Zero emissions in 14 years? That may sounds like a lifetime away but when it comes to vehicle product cycles, that time flashes before the industry's collective eyes. But General Motors said it "aspires" to eliminate tailpipe emissions from every light-duty vehicle it sells by 2035. That includes the automaker's cash cows: pickup trucks.
GM detailed sweeping plans and goals in a new climate plan on Thursday and included the efforts to only sell zero-emissions vehicles by 2035. During a media call, Dane Parker, GM's chief sustainability officer, affirmed with Roadshow that "light-duty vehicle" categorization also includes light-duty pickup trucks that feature gasoline and diesel engines. So, we're talking about the Chevrolet Silverado 1500, Colorado, GMC Sierra 1500 and Canyon that face radical changes in the years to come.
Even if the pickups receive an extended lease on life, GM and Parker made it clear the automaker's heart and soul are in an EV revolution that will cover every price point and segment. It's certainly plausible the gasoline-powered pickups do extend beyond 2035, but by and large, judging by GM's position and attitude on its aggressive climate goals, this is an expiration date. Perhaps we get a final round of investment into the traditional internal-combustion engine, but beyond that, it's simple to follow GM's money trail; the automaker will spend $27 billion on EV and autonomous vehicle development and 40% of GM's vehicles will be electric in just four years. That's not chump change, nor a sliver of EV options for an automaker to commit to. And we already know the near-future plans include not only the Hummer EV pickup, but an electric Chevy pickup, too.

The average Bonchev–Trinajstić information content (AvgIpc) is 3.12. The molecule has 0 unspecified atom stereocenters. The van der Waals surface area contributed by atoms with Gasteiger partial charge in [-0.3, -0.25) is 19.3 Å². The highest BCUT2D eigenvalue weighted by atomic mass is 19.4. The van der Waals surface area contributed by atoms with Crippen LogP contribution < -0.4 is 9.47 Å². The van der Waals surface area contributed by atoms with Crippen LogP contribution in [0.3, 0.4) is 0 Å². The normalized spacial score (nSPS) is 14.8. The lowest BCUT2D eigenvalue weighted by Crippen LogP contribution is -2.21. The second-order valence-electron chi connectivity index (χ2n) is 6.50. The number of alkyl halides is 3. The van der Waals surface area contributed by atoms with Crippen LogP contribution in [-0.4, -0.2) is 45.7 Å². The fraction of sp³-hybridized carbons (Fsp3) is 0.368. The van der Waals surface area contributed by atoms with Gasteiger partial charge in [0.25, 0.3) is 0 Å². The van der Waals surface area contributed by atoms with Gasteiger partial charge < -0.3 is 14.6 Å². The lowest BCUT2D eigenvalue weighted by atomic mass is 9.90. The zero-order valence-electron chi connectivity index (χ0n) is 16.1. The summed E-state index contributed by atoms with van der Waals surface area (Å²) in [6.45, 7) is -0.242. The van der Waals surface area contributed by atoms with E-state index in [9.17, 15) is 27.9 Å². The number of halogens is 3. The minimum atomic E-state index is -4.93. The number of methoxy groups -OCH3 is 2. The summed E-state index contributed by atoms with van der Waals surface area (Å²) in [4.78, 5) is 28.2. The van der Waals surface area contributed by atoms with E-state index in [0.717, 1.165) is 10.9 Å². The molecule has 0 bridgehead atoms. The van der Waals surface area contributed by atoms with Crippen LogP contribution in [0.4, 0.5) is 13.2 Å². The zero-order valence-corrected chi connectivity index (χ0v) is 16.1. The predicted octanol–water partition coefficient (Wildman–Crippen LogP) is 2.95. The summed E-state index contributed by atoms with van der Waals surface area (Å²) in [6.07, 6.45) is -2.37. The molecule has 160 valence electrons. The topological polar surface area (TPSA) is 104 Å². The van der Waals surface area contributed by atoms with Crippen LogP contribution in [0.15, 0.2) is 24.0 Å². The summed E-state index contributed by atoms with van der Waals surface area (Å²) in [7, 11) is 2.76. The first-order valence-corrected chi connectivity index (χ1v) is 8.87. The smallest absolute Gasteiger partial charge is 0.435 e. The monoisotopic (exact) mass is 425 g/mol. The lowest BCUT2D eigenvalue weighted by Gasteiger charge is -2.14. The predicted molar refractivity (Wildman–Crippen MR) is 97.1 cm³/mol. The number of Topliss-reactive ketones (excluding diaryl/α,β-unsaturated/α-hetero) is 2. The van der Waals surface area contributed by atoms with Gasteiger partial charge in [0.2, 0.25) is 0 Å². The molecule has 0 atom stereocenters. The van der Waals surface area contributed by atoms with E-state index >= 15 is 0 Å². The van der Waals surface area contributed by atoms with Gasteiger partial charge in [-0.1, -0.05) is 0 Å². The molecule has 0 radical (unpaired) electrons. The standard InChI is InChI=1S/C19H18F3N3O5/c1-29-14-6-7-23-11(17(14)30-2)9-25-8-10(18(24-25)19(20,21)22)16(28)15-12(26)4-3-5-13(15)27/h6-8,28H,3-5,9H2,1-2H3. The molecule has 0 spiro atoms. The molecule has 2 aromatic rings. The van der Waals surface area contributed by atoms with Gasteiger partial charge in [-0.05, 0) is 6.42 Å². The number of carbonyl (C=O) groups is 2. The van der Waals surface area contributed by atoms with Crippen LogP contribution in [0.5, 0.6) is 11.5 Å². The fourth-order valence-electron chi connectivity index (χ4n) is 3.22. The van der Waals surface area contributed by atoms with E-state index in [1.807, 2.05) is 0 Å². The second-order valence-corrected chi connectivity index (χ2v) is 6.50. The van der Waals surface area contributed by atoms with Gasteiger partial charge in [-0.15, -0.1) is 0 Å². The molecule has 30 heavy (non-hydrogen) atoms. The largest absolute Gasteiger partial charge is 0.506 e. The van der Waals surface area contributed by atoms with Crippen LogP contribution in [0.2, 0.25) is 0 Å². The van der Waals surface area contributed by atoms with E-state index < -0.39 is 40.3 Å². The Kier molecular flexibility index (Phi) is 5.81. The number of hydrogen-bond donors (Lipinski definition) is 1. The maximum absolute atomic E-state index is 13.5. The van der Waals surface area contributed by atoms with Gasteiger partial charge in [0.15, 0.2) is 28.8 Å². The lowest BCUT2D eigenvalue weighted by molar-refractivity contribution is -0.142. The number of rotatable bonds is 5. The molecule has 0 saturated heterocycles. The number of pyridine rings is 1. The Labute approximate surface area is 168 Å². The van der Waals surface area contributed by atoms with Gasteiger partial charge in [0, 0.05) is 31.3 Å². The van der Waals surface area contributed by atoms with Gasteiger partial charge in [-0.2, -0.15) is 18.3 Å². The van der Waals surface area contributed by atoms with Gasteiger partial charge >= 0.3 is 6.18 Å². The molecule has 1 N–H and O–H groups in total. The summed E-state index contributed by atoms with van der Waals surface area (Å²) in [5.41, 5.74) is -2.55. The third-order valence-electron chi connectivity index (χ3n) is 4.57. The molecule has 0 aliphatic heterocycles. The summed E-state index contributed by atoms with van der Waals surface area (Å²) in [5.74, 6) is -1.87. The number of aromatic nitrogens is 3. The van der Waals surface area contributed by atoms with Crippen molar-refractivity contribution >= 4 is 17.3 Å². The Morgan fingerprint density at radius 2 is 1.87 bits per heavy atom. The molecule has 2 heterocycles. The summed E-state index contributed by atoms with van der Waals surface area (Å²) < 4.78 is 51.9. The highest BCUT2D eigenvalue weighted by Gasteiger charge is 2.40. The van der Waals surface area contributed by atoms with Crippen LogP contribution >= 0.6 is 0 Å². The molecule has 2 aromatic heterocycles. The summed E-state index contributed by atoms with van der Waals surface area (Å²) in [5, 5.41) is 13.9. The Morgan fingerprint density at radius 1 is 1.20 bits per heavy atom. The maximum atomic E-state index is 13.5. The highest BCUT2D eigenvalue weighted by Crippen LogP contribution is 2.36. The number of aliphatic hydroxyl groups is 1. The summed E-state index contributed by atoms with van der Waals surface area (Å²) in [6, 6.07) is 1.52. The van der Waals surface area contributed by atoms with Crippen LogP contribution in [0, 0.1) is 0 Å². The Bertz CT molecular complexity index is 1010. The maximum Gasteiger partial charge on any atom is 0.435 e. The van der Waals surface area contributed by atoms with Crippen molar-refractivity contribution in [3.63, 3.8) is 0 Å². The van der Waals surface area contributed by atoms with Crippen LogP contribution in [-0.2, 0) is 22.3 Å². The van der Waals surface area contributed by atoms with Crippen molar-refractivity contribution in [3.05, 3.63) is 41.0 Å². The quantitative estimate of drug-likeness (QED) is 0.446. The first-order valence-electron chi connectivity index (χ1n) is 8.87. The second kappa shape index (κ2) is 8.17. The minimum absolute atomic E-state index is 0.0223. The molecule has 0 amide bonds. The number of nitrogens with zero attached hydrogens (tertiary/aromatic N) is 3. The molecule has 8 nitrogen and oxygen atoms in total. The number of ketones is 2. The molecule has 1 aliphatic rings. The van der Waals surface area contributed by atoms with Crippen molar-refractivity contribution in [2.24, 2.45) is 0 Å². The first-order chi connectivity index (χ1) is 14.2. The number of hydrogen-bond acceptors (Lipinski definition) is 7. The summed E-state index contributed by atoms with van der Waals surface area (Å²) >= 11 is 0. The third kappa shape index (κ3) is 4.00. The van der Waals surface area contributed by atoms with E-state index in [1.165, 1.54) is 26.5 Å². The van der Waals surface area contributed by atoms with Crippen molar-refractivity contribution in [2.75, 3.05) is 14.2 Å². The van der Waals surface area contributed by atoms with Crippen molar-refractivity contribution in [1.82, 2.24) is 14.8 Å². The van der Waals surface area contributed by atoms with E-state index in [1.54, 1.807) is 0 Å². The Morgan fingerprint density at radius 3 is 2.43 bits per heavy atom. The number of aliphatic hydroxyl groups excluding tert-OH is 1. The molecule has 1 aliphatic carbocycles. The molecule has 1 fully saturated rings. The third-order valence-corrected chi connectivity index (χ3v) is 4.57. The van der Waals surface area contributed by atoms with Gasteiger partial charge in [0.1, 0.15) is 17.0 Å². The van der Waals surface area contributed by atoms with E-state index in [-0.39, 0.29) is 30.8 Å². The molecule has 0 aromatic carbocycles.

However, Parker made it clear that along the way, state and federal incentives to purchase electric cars will play "very important roles," especially early on as GM works to educate car buyers on the shift away from engines to batteries and e-motors. He added the automaker is "excited" about working with the Biden administration on a number of climate and EV efforts to spur the industry's shift.
I think it's safe to say the auto industry is changing at an even more rapid pace than imagined even a couple years ago.